16 April 2017
Post 497: JOY FROM 'THE LOOSE MARBLES'
The most important and influential traditional jazz band to emerge anywhere in the world in the Twenty-First Century has undoubtedly been The Loose Marbles. This band was given its name by its founder, Michael Magro, who grew up in Philadelphia. Its first performance was in Providence, Rhode Island, way back in September 2000.
I have explained in the past why this band is so important in the history of our music. To read my article, CLICK HERE.
The good news is that Michael is still leading the band and setting an example to us all. A 26-minute video of Loose Marbles in one of its latest manifestations - as a six-piece - has recently appeared on YouTube; and I commend it to you.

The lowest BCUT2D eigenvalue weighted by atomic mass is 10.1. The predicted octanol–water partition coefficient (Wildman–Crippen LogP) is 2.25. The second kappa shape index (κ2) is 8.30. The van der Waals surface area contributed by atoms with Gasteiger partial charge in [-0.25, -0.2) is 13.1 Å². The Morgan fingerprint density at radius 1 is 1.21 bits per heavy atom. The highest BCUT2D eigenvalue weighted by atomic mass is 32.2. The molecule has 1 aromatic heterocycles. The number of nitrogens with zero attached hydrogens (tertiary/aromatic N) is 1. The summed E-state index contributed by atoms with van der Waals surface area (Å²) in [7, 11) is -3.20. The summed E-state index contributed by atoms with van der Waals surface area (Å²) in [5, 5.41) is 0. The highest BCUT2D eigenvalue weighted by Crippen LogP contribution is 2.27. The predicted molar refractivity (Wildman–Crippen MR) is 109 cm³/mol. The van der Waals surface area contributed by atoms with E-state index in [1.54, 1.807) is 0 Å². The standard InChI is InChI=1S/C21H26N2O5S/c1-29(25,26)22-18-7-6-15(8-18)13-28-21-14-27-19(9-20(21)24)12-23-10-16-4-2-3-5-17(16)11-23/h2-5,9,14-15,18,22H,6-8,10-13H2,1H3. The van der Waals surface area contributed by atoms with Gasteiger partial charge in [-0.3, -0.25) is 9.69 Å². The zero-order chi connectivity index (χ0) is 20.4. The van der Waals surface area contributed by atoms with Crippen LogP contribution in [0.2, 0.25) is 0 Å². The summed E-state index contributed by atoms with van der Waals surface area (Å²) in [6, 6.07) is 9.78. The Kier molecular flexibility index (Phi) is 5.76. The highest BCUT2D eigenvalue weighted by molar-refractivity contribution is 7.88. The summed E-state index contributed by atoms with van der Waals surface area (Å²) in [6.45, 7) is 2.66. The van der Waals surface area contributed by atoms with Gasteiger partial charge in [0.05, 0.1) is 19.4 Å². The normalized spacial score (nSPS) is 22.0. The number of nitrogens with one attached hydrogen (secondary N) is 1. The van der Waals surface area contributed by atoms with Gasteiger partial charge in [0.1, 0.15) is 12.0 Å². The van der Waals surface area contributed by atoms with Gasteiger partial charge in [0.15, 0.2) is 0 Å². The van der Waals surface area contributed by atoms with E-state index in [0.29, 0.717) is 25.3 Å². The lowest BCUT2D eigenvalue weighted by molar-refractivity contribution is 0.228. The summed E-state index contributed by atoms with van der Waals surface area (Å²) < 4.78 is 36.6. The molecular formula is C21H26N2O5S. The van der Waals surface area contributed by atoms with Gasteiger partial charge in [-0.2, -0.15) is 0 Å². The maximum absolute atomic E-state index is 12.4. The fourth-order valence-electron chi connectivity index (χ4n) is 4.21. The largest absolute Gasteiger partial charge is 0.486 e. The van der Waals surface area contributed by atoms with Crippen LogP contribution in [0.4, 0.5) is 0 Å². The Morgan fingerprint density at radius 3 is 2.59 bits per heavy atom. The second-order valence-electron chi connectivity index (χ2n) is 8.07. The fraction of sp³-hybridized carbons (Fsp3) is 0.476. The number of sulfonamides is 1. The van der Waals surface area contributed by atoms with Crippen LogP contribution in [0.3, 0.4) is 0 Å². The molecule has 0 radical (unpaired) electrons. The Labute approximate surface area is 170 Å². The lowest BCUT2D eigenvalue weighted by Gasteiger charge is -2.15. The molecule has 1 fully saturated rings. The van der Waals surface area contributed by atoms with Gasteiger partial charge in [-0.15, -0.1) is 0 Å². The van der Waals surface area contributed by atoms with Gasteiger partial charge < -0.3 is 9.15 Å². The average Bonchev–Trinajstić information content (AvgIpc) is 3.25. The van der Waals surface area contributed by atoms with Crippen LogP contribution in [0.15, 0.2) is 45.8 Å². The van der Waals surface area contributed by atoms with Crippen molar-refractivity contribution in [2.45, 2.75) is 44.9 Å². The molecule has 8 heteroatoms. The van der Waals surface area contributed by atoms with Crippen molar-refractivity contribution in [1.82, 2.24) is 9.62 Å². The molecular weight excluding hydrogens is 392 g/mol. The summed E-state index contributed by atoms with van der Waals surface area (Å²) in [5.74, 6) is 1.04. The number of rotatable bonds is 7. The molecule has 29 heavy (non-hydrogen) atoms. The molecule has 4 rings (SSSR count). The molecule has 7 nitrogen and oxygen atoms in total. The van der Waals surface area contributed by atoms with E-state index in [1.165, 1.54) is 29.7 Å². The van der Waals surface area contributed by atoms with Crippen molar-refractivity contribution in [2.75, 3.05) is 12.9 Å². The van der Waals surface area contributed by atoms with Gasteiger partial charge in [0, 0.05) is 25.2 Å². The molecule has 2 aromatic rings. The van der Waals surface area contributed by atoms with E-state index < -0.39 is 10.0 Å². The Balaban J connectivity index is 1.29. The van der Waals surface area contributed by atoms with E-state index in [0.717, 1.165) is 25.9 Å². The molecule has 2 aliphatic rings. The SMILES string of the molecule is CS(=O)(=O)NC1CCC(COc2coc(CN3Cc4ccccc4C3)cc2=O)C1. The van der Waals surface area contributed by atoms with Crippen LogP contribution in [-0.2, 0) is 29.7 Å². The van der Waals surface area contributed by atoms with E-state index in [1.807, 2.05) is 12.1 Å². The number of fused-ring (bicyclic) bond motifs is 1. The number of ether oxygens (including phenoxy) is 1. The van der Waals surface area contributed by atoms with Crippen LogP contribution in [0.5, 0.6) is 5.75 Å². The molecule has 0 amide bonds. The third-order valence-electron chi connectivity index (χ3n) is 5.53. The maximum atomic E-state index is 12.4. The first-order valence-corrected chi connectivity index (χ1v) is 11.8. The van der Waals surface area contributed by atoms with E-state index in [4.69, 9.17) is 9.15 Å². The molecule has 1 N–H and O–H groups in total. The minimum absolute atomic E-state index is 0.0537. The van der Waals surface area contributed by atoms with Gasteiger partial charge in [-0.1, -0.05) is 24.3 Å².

There is nothing exhibitionist or pretentious in this music. Leading from the clarinet, Michael likes to play good, simply-structured, pretty tunes in a relaxed way, with the emphasis on melody and teamwork. He is often the first to state the melody, usually (as in Winin' Boy Blues) in a very interesting way. Michael's playing is reminiscent of his heroes George Lewis and Albert Burbank. And it is interesting to hear Marla playing one complete chorus with a double-section stonelined 'cleartone' mute. (I must remember to add one to my Christmas wish-list!) The three rhythm players are exemplary throughout, with their clockwork 4/4 support.
I hope you will enjoy this entertaining and sincere performance, filmed in Frenchmen Street, New Orleans, at The Louisiana Music Factory, which, in case you don't know, is a very large shop with a terrific stock of jazz recordings.